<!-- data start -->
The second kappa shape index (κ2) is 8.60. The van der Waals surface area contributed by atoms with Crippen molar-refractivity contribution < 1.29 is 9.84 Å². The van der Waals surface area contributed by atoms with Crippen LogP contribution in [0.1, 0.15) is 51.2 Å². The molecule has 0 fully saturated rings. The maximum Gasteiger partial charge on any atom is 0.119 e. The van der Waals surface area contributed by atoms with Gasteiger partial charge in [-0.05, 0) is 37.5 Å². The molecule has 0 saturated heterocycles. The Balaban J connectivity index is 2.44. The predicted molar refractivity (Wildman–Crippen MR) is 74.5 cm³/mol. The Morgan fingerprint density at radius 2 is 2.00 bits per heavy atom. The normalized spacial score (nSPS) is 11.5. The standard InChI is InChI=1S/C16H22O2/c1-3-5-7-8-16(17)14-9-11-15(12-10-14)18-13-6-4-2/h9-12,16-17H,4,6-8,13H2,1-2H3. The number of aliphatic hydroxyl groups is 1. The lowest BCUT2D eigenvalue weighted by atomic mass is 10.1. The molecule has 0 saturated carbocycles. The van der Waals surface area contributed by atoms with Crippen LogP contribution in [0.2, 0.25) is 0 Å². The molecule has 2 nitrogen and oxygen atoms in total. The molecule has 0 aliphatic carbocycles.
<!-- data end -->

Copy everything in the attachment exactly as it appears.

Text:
The second kappa shape index (κ2) is 8.60. The van der Waals surface area contributed by atoms with Crippen molar-refractivity contribution < 1.29 is 9.84 Å². The van der Waals surface area contributed by atoms with Crippen LogP contribution in [0.1, 0.15) is 51.2 Å². The molecule has 0 fully saturated rings. The maximum Gasteiger partial charge on any atom is 0.119 e. The van der Waals surface area contributed by atoms with Gasteiger partial charge in [-0.05, 0) is 37.5 Å². The molecule has 0 saturated heterocycles. The Balaban J connectivity index is 2.44. The predicted molar refractivity (Wildman–Crippen MR) is 74.5 cm³/mol. The Morgan fingerprint density at radius 2 is 2.00 bits per heavy atom. The normalized spacial score (nSPS) is 11.5. The standard InChI is InChI=1S/C16H22O2/c1-3-5-7-8-16(17)14-9-11-15(12-10-14)18-13-6-4-2/h9-12,16-17H,4,6-8,13H2,1-2H3. The number of aliphatic hydroxyl groups is 1. The lowest BCUT2D eigenvalue weighted by atomic mass is 10.1. The molecule has 0 saturated carbocycles. The van der Waals surface area contributed by atoms with Crippen LogP contribution in [0.2, 0.25) is 0 Å². The molecule has 2 nitrogen and oxygen atoms in total. The molecule has 0 aliphatic carbocycles.